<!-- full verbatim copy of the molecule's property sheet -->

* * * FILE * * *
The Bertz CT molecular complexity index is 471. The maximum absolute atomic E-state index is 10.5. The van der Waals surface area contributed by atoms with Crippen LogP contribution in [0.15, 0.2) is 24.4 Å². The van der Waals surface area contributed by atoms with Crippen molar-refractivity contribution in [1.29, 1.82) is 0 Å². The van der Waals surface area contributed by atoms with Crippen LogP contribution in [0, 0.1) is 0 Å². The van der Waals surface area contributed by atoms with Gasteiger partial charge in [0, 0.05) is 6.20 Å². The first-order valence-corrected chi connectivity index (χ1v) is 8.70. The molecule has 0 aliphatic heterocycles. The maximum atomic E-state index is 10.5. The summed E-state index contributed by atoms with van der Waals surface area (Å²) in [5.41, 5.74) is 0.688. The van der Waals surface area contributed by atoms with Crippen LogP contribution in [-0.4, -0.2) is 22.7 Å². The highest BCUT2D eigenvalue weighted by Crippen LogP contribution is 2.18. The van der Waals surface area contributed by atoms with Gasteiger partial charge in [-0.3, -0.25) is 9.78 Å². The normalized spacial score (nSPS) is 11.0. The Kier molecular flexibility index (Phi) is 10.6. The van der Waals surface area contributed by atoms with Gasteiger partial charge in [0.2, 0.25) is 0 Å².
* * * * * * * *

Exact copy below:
The Bertz CT molecular complexity index is 471. The maximum absolute atomic E-state index is 10.5. The van der Waals surface area contributed by atoms with Crippen LogP contribution in [0.15, 0.2) is 24.4 Å². The van der Waals surface area contributed by atoms with Crippen molar-refractivity contribution in [1.29, 1.82) is 0 Å². The van der Waals surface area contributed by atoms with Crippen LogP contribution in [0, 0.1) is 0 Å². The van der Waals surface area contributed by atoms with Gasteiger partial charge in [0, 0.05) is 6.20 Å². The first-order valence-corrected chi connectivity index (χ1v) is 8.70. The molecule has 0 aliphatic heterocycles. The maximum atomic E-state index is 10.5. The summed E-state index contributed by atoms with van der Waals surface area (Å²) in [5.41, 5.74) is 0.688. The van der Waals surface area contributed by atoms with Crippen LogP contribution in [-0.4, -0.2) is 22.7 Å². The highest BCUT2D eigenvalue weighted by Crippen LogP contribution is 2.18. The van der Waals surface area contributed by atoms with Gasteiger partial charge in [-0.3, -0.25) is 9.78 Å². The normalized spacial score (nSPS) is 11.0. The Kier molecular flexibility index (Phi) is 10.6. The van der Waals surface area contributed by atoms with Gasteiger partial charge in [0.2, 0.25) is 0 Å².